Lynda Ibrahim, Jakarta | Feature | Sat, March 07 2015
As you’re reading this column, Paris Fashion Week is in full swing. Closer to home last weekend, the fourth annual Indonesia Fashion Week was also in full swing.
While the main four — New York, London, Milan, Paris — run twice a year, Indonesia Fashion Week (IFW) and the older-by-three-years Jakarta Fashion Week (JFW) are held annually.
The main four fashion weeks have consistently maintained a crystal-clear platform: to project future fashion trends. They are currently showing Fall/Winter 2015-2016 collections.
The prime target audience is fashion journalists and critics with occasional invites to top department store execs, a very few loyal customers and, increasingly recently, media-courted celebrities.
What goes on the runway is the prime visual and main voice where, if you watch intently enough, magic happens — when clothing is turned into fashion. There are no commercial activities, corporate or retail, taking place during the main four fashion weeks.
Trade shows are organized for corporate buyers separately in much less glitzy set-ups, where designers negotiate terms armed with look books and pricing structures.
Once clothes are ordered, produced, and shipped to stores within four to five months, retailers may throw on-site trunk shows for end customers to induce purchases.
Indonesia doesn’t yet have an end-to-end fashion industry.
Our garment industry serves domestic and export markets that are almost divorced from local designers’ works, our local designers have yet to gain sure footing in our major retailers and our heritage textile artisans have acute problems crossing from ethnic to contemporary.
For these reasons alone, I understand the need to introduce commerce into Indonesia’s young fashion week tradition — with the condition that fashion remains upfront.
Yet center stage was not where fashion was during the last IFW, quite literally. Gone were the elegant, focal, vibe-creating fashion installations that used to greet visitors at the entrance and dotted the short walk to fashion shows in previous years.
This year runways and IFW-selected booths of showing designers plus other promising talents were pushed all the way to the back, past the halls cramped by side events and countless sellers brought by sponsors.
There were supposedly 2000-plus looks offered during 32 shows. Some of them were delightful, yet they were largely drowned by the clutter of other things going on at the same time — bazaars, seminars, event launches and whatnot.
There was a lot of noise, but not much voice. Is all lost for the IFW?
No, provided it evaluates the direction it wants to take for next year. Proclaiming itself a movement is a tall order that can only be accomplished with clear direction and well-defined actions.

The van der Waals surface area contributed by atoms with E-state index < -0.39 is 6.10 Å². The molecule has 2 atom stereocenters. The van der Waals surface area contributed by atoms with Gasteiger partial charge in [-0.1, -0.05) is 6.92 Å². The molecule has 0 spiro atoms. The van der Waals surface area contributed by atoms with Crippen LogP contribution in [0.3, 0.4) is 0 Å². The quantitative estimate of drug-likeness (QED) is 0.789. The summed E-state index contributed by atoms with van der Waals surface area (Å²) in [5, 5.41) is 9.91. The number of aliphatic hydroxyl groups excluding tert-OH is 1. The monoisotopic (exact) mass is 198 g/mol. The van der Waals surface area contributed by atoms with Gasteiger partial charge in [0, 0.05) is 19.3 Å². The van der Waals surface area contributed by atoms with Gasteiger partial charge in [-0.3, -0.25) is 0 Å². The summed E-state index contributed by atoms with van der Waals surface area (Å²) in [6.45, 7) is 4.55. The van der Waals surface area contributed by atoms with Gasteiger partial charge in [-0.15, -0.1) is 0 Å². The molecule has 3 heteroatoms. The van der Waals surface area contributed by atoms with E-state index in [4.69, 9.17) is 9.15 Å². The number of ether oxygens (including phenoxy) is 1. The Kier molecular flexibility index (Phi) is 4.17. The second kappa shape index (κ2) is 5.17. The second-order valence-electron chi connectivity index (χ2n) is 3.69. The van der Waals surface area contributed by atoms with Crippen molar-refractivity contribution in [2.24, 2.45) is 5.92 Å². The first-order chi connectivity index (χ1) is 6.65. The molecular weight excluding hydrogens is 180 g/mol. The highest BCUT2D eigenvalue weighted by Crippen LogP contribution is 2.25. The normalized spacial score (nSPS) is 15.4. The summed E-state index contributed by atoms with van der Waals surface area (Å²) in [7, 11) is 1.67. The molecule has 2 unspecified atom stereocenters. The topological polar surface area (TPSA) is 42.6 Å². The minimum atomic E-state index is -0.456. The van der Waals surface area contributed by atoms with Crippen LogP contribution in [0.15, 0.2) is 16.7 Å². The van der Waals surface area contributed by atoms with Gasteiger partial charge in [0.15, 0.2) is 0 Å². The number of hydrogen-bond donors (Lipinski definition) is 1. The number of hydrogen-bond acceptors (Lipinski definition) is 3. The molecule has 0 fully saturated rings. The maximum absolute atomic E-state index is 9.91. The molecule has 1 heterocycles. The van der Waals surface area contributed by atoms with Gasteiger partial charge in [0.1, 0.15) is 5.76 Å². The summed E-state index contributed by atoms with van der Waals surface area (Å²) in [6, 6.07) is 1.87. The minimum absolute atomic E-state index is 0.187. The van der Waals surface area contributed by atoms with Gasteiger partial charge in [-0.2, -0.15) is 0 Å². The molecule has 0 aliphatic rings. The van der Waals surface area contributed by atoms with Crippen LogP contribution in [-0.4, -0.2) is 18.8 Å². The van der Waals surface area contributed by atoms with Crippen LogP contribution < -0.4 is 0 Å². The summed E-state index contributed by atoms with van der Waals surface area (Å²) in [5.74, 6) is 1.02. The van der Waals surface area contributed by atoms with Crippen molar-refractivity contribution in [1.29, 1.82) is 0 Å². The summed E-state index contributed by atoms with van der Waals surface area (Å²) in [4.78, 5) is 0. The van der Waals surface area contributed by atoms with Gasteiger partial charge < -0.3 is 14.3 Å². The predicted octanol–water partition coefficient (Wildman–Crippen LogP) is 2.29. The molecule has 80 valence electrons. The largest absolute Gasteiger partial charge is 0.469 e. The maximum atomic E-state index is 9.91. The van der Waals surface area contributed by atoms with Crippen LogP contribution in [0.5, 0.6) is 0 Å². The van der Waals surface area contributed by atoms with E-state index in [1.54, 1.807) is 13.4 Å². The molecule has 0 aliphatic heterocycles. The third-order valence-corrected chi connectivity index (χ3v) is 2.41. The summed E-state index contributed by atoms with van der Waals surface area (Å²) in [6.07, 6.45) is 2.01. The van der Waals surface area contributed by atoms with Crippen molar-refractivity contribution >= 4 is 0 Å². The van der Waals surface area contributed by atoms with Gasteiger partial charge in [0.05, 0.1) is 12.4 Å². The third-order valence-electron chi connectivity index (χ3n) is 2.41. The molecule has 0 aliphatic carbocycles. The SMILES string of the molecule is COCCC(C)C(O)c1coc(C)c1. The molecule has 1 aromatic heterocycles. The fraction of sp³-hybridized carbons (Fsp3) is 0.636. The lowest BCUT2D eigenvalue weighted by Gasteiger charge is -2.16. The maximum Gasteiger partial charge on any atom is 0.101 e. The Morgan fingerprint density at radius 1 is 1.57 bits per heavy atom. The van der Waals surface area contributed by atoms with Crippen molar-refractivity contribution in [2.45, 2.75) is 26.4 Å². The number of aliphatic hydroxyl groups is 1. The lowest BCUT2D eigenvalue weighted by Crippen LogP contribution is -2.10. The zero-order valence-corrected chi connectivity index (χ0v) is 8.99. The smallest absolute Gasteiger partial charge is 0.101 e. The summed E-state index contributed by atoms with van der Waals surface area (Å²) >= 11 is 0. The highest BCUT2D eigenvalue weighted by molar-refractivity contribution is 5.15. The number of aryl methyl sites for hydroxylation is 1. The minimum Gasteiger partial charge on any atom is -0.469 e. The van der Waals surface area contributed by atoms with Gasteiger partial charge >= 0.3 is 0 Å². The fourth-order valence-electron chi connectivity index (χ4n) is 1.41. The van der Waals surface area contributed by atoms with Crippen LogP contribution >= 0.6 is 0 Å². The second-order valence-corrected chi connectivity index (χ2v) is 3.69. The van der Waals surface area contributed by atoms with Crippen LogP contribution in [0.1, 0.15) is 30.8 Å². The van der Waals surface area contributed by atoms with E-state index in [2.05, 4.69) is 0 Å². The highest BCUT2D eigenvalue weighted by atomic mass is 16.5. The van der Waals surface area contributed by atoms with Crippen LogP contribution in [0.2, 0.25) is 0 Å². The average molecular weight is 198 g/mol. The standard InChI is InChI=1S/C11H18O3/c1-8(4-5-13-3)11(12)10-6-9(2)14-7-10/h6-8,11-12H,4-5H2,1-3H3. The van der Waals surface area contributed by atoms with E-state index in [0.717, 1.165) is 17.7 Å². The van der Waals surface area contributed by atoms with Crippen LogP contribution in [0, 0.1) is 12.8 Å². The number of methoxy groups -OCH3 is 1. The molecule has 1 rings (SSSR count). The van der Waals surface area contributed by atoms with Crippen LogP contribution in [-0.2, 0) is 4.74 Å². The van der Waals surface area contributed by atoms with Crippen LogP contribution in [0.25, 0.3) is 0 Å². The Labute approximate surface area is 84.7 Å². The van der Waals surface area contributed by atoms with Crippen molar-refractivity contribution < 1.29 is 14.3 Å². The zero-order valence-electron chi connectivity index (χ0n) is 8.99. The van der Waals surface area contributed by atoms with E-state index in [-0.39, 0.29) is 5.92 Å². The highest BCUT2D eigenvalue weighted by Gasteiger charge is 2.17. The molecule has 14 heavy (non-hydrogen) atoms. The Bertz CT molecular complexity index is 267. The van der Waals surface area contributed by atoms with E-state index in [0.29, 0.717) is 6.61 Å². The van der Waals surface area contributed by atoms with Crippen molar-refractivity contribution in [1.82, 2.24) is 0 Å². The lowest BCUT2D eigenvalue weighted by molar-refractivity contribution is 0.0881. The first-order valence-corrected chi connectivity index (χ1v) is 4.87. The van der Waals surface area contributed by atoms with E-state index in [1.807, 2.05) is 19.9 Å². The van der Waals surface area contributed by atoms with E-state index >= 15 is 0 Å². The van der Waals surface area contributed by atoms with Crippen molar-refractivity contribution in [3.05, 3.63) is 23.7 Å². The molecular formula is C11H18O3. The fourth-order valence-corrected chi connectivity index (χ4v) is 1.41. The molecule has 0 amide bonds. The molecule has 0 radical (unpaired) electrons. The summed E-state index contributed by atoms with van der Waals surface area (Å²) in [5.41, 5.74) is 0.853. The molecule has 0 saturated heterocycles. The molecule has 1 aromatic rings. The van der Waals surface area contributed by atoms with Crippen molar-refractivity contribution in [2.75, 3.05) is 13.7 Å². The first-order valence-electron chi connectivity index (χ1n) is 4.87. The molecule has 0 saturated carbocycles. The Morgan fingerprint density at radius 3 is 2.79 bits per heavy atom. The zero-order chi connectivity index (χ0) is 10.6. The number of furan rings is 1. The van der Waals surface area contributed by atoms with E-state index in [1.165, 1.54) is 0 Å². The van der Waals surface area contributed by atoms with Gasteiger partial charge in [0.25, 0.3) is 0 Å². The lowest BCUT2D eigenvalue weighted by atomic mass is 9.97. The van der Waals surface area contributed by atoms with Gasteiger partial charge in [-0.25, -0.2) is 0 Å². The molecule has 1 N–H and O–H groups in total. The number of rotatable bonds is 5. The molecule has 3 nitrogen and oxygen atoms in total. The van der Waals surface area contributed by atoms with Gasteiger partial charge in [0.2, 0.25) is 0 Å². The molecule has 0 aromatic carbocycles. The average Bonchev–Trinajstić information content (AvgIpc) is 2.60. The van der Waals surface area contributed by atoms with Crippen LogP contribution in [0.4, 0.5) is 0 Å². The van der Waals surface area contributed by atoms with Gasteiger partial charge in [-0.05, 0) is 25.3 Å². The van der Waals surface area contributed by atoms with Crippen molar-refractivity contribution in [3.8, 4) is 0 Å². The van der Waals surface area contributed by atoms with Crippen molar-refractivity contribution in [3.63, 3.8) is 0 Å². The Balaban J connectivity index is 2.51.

Since I love fashion and appreciate the promise that IFW offers I’ll share my two cents here.
If the IFW wants to emphasize a bridge to commerce, then it shouldn’t shy from becoming a full-fledged trade event.
Forget fancy fashion shows, switch to trade shows and deal-making. Bring abundant potential buyers — department stores, private boutiques, online retailers, just to name a few — and coach designers to conduct business with them.
Most of the designers at the IFW didn’t even have look books and corporate price points, but some were ready to sell their show or sample pieces to end customers off the rack — none of which is standard practice for fashion buying.
Yet, if the IFW somehow still feels that retail activity should remain a sizable part of its frame, then it should put forward the collections of fashion designers.
Create a layout that allows visitors to actually see, breathe in and marvel at fashion, at least as a part of public education, instead of letting them brush elbows against foot-dragging shoppers and screaming children.
While partners and sponsors will understandably bring in their mentored SMEs, the IFW should be involved in curating those sellers.
As for the fashions presented, beyond dependable names like Ardistia New York and Jenahara, I reserve kudos for Sofie’s solid lines and unapologetically urbane collection; Korean designer Hong Hye Jin’s decidedly grown-up and un-KPop designs; the overall look offered by various ready-to-wear labels under Fashion First; and the exciting fact that refreshing men’s wear graced the IFW’s runways.
A special note for the sea of Muslim fashion shows flooding IFW 2015;
as much as I support the rise of Muslim fashion, I felt many of them should’ve first run their training wheels on smaller, category-specific events, such as the Indonesia Islamic Fashion Festival before being selected for a fashion week on the scale of IFW.
Again, I love fashion, I share the big dream, and I still believe IFW can take local designers onto global stage. But first and foremost, IFW must return the magic of a fashion week onto its own stage.
Lynda Ibrahim is a Jakarta-based writer with a penchant for purple, pussycats and pop culture. -